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Hello, this is the global news podcast from the BBC World Service with reports and analysis from across the world. The latest news, seven days a week. BBC World Service podcasts are supported by advertising.

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This is the Global News podcast from the BBC World Service.

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I'm Jonathan Savage. And in the early hours of Saturday, the 5th of September, these are our main stories. Unemployment falls again in the United States, but is it all good news for President Trump and his re-election campaign? Iran has more than 10 times the amount of enriched uranium permitted under its international nuclear agreement. That's according to the United Nations nuclear watchdog. And victory or defeat, the Dutch far right politician builders reacts to a court ruling on his remarks about Moroccans.

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Also in this podcast, how the migrant crisis five years ago changed the political landscape in Austria.

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For me, it's traumatic to see how the politics that have been in place for the past five years crack down on people's lives.

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And what is the free Brittni movement and what are its aims? But first, US President Donald Trump loves to talk about the success of the world's largest economy and to tweet about how his policies are making that economy even stronger. In January alone, Bloomberg spotted 10 occasions when Mr. Trump drew a direct connection between the increase in American companies market values with his own political decisions.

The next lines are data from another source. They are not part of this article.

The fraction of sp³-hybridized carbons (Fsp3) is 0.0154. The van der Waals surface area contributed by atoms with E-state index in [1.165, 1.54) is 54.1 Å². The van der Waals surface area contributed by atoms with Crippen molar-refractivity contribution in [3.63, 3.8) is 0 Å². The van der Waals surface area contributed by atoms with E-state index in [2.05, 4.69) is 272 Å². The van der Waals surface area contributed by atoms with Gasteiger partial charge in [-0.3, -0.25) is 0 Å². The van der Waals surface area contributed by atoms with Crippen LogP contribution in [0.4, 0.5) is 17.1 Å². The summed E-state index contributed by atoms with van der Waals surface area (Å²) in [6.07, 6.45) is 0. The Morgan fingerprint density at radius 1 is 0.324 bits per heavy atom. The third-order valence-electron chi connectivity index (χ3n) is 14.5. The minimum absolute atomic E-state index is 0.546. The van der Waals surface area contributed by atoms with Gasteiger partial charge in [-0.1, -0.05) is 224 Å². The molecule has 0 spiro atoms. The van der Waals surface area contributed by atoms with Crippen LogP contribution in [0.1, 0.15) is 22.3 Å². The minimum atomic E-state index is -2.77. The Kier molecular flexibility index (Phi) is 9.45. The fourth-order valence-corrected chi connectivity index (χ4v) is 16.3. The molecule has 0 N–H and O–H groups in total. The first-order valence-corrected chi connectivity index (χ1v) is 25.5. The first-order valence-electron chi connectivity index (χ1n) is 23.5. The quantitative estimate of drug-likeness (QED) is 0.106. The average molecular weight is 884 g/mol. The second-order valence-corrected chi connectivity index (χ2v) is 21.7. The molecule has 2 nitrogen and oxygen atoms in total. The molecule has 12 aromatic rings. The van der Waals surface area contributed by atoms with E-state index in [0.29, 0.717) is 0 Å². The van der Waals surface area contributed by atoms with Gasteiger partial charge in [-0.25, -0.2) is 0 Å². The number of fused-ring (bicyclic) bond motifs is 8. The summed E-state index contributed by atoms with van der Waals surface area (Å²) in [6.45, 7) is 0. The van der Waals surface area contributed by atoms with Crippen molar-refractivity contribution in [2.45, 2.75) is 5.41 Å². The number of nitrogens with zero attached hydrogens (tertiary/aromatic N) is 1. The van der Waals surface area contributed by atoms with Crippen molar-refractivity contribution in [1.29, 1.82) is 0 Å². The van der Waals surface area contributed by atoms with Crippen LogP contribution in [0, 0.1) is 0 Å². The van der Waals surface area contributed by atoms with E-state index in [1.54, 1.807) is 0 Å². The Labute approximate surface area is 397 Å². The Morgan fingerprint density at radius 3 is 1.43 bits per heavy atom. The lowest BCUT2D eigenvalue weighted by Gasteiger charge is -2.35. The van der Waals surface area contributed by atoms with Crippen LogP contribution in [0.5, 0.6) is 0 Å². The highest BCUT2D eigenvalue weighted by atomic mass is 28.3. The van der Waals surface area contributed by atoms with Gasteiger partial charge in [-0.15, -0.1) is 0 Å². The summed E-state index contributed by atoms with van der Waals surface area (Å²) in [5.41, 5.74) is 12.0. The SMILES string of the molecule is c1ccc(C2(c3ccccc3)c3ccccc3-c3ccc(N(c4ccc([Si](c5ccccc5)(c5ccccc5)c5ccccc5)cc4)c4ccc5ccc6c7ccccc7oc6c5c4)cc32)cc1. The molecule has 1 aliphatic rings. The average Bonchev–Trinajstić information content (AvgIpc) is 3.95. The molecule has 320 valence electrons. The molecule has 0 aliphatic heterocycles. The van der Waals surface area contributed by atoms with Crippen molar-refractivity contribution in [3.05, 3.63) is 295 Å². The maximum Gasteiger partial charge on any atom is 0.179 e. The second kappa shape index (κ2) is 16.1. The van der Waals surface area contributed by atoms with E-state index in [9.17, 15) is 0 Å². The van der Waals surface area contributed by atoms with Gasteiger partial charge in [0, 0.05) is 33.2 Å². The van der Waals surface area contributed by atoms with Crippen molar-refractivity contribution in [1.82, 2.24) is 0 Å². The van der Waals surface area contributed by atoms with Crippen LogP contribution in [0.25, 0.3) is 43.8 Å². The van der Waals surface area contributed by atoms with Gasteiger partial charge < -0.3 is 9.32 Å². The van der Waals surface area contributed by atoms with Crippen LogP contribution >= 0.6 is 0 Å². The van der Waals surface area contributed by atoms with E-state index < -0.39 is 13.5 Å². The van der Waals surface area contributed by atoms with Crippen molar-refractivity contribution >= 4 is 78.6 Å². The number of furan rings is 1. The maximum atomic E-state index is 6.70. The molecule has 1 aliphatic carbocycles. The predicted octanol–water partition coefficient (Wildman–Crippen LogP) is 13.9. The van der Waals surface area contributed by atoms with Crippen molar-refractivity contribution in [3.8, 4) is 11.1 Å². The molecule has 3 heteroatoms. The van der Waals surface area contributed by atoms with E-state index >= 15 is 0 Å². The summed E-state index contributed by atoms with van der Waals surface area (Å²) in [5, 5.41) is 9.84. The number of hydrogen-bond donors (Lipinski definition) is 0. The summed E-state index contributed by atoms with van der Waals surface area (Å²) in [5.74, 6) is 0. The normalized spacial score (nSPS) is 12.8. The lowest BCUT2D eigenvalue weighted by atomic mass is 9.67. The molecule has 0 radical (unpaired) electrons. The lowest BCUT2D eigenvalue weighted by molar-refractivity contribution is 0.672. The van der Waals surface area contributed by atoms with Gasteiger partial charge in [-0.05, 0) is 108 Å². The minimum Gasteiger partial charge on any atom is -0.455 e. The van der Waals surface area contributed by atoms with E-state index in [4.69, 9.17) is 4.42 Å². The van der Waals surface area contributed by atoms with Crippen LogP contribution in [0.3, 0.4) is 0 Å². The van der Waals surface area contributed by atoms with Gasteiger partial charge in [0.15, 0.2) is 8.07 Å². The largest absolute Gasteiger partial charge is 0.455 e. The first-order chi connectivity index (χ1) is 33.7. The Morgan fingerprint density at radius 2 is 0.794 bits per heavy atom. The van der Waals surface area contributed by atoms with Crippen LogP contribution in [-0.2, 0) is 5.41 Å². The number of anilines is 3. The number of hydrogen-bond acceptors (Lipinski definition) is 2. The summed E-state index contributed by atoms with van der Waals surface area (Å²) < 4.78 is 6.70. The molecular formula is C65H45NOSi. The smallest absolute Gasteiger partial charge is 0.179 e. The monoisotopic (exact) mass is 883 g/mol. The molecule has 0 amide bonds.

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But of course, since the spring, businesses have been devastated by the ongoing coronavirus pandemic and struggle to recover. And the economy is one of the key battlegrounds in the race for the White House attacking Donald Trump. At a news conference, the Democrat's candidate, Joe Biden, said he was mishandling the United States economy.

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More and more, temporary layoffs are turning into permanent layoffs. 28 million people have filed for unemployment. And after six months in the pandemic, we're less than halfway back to where we were. In fact, Donald Trump may be the only president in modern history to leave office with fewer jobs than when he took office.

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Despite the criticism, today's numbers on new jobs and falling unemployment could be seen as good news for President Trump. But job creation is slowing and millions are struggling to pay their monthly bills. Know that various stimulus programs have ended. Our US business reporter Michelle Fleury told me more about the raw numbers.